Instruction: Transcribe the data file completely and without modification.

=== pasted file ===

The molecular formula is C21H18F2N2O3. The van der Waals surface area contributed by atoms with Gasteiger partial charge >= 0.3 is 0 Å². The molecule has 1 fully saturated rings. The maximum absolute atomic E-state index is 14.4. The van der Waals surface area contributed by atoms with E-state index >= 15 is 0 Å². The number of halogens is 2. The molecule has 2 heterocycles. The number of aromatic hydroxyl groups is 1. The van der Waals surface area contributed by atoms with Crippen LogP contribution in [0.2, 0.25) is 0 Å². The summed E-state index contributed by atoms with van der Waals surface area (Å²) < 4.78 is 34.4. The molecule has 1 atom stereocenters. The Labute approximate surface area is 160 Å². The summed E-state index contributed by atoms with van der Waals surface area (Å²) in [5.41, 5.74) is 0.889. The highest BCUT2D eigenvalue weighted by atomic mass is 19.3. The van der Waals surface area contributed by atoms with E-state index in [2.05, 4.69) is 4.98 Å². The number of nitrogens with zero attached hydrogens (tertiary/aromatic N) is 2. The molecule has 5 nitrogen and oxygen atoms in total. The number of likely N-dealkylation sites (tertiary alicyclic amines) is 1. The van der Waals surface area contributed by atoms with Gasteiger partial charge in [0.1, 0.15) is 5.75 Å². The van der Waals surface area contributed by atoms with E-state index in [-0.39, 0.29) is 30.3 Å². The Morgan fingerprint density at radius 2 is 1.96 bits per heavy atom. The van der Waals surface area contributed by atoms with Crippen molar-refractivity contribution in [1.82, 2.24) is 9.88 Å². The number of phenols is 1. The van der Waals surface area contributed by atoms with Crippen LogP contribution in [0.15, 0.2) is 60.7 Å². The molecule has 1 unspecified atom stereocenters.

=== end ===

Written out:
The molecular formula is C21H18F2N2O3. The van der Waals surface area contributed by atoms with Gasteiger partial charge >= 0.3 is 0 Å². The molecule has 1 fully saturated rings. The maximum absolute atomic E-state index is 14.4. The van der Waals surface area contributed by atoms with E-state index >= 15 is 0 Å². The number of halogens is 2. The molecule has 2 heterocycles. The number of aromatic hydroxyl groups is 1. The van der Waals surface area contributed by atoms with Crippen LogP contribution in [0.2, 0.25) is 0 Å². The summed E-state index contributed by atoms with van der Waals surface area (Å²) < 4.78 is 34.4. The molecule has 1 atom stereocenters. The Labute approximate surface area is 160 Å². The summed E-state index contributed by atoms with van der Waals surface area (Å²) in [5.41, 5.74) is 0.889. The highest BCUT2D eigenvalue weighted by atomic mass is 19.3. The van der Waals surface area contributed by atoms with E-state index in [2.05, 4.69) is 4.98 Å². The number of nitrogens with zero attached hydrogens (tertiary/aromatic N) is 2. The molecule has 5 nitrogen and oxygen atoms in total. The number of likely N-dealkylation sites (tertiary alicyclic amines) is 1. The van der Waals surface area contributed by atoms with Gasteiger partial charge in [0.1, 0.15) is 5.75 Å². The van der Waals surface area contributed by atoms with E-state index in [-0.39, 0.29) is 30.3 Å². The Morgan fingerprint density at radius 2 is 1.96 bits per heavy atom. The van der Waals surface area contributed by atoms with Crippen molar-refractivity contribution in [1.82, 2.24) is 9.88 Å². The number of phenols is 1. The van der Waals surface area contributed by atoms with Crippen LogP contribution in [0.15, 0.2) is 60.7 Å². The molecule has 1 unspecified atom stereocenters.